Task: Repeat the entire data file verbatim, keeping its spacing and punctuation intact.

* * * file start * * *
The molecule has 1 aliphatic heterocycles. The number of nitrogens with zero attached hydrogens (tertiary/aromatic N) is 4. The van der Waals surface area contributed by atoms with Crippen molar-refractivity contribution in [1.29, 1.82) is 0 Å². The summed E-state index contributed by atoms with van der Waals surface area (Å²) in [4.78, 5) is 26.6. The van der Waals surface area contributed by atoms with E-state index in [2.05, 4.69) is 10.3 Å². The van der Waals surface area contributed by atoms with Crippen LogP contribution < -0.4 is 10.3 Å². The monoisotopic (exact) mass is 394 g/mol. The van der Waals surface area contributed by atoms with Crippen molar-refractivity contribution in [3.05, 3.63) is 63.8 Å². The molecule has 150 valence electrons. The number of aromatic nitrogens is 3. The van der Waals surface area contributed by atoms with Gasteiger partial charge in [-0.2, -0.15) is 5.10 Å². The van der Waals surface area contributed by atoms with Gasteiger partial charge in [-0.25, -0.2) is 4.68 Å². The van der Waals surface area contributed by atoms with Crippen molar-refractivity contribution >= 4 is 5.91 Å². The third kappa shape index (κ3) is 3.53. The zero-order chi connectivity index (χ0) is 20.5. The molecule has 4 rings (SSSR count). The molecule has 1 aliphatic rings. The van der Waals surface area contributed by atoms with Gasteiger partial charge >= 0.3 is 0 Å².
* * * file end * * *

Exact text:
The molecule has 1 aliphatic heterocycles. The number of nitrogens with zero attached hydrogens (tertiary/aromatic N) is 4. The van der Waals surface area contributed by atoms with Crippen molar-refractivity contribution in [1.29, 1.82) is 0 Å². The summed E-state index contributed by atoms with van der Waals surface area (Å²) in [4.78, 5) is 26.6. The van der Waals surface area contributed by atoms with E-state index in [2.05, 4.69) is 10.3 Å². The van der Waals surface area contributed by atoms with Crippen LogP contribution < -0.4 is 10.3 Å². The monoisotopic (exact) mass is 394 g/mol. The van der Waals surface area contributed by atoms with Crippen molar-refractivity contribution in [3.05, 3.63) is 63.8 Å². The molecule has 150 valence electrons. The number of aromatic nitrogens is 3. The van der Waals surface area contributed by atoms with Gasteiger partial charge in [-0.2, -0.15) is 5.10 Å². The van der Waals surface area contributed by atoms with Gasteiger partial charge in [-0.25, -0.2) is 4.68 Å². The van der Waals surface area contributed by atoms with Crippen molar-refractivity contribution >= 4 is 5.91 Å². The third kappa shape index (κ3) is 3.53. The zero-order chi connectivity index (χ0) is 20.5. The molecule has 4 rings (SSSR count). The molecule has 1 aliphatic rings. The van der Waals surface area contributed by atoms with Gasteiger partial charge >= 0.3 is 0 Å².